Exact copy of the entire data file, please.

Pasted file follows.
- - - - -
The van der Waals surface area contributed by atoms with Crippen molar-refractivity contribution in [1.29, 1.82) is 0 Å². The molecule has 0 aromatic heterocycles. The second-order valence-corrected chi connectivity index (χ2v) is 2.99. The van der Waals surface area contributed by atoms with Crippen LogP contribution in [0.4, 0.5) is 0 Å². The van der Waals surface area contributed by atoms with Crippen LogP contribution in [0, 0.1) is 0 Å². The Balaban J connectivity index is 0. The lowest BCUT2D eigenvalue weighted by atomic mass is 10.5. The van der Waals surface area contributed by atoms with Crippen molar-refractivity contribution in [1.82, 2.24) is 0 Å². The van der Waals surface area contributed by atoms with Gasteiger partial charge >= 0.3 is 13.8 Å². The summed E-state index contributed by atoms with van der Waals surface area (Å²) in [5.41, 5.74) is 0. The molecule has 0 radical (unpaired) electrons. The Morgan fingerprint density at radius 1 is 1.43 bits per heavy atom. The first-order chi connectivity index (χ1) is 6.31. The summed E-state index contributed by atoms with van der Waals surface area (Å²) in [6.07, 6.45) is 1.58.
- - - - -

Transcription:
The van der Waals surface area contributed by atoms with Crippen molar-refractivity contribution in [1.29, 1.82) is 0 Å². The molecule has 0 aromatic heterocycles. The second-order valence-corrected chi connectivity index (χ2v) is 2.99. The van der Waals surface area contributed by atoms with Crippen LogP contribution in [0.4, 0.5) is 0 Å². The van der Waals surface area contributed by atoms with Crippen LogP contribution in [0, 0.1) is 0 Å². The Balaban J connectivity index is 0. The lowest BCUT2D eigenvalue weighted by atomic mass is 10.5. The van der Waals surface area contributed by atoms with Crippen molar-refractivity contribution in [1.82, 2.24) is 0 Å². The van der Waals surface area contributed by atoms with Gasteiger partial charge >= 0.3 is 13.8 Å². The summed E-state index contributed by atoms with van der Waals surface area (Å²) in [5.41, 5.74) is 0. The molecule has 0 radical (unpaired) electrons. The Morgan fingerprint density at radius 1 is 1.43 bits per heavy atom. The first-order chi connectivity index (χ1) is 6.31. The summed E-state index contributed by atoms with van der Waals surface area (Å²) in [6.07, 6.45) is 1.58.